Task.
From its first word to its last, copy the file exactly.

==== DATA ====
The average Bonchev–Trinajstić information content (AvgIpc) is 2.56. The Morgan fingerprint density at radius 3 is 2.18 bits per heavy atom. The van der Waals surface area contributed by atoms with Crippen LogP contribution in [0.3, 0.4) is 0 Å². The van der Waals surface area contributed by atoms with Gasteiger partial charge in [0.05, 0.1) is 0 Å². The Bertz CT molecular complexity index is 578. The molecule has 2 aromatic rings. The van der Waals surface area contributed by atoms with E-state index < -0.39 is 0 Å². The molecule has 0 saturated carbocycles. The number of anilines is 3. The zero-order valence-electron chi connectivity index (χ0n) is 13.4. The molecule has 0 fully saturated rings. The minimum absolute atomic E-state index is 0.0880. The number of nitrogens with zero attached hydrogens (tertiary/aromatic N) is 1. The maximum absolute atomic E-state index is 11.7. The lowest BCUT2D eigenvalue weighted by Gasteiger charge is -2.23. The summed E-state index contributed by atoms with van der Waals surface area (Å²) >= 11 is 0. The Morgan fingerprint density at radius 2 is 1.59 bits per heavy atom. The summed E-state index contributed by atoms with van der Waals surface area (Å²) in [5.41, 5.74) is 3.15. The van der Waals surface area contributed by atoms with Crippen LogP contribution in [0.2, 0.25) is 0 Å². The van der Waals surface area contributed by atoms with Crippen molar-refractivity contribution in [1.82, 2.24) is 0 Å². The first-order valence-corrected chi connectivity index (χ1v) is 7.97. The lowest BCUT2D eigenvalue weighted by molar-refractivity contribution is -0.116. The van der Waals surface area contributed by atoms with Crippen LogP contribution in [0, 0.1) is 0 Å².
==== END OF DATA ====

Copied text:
The average Bonchev–Trinajstić information content (AvgIpc) is 2.56. The Morgan fingerprint density at radius 3 is 2.18 bits per heavy atom. The van der Waals surface area contributed by atoms with Crippen LogP contribution in [0.3, 0.4) is 0 Å². The van der Waals surface area contributed by atoms with Gasteiger partial charge in [0.05, 0.1) is 0 Å². The Bertz CT molecular complexity index is 578. The molecule has 2 aromatic rings. The van der Waals surface area contributed by atoms with E-state index < -0.39 is 0 Å². The molecule has 0 saturated carbocycles. The number of anilines is 3. The zero-order valence-electron chi connectivity index (χ0n) is 13.4. The molecule has 0 fully saturated rings. The minimum absolute atomic E-state index is 0.0880. The number of nitrogens with zero attached hydrogens (tertiary/aromatic N) is 1. The maximum absolute atomic E-state index is 11.7. The lowest BCUT2D eigenvalue weighted by Gasteiger charge is -2.23. The summed E-state index contributed by atoms with van der Waals surface area (Å²) >= 11 is 0. The Morgan fingerprint density at radius 2 is 1.59 bits per heavy atom. The summed E-state index contributed by atoms with van der Waals surface area (Å²) in [5.41, 5.74) is 3.15. The van der Waals surface area contributed by atoms with Crippen LogP contribution in [0.2, 0.25) is 0 Å². The van der Waals surface area contributed by atoms with Crippen molar-refractivity contribution in [1.82, 2.24) is 0 Å². The first-order valence-corrected chi connectivity index (χ1v) is 7.97. The lowest BCUT2D eigenvalue weighted by molar-refractivity contribution is -0.116. The van der Waals surface area contributed by atoms with Crippen LogP contribution in [0, 0.1) is 0 Å².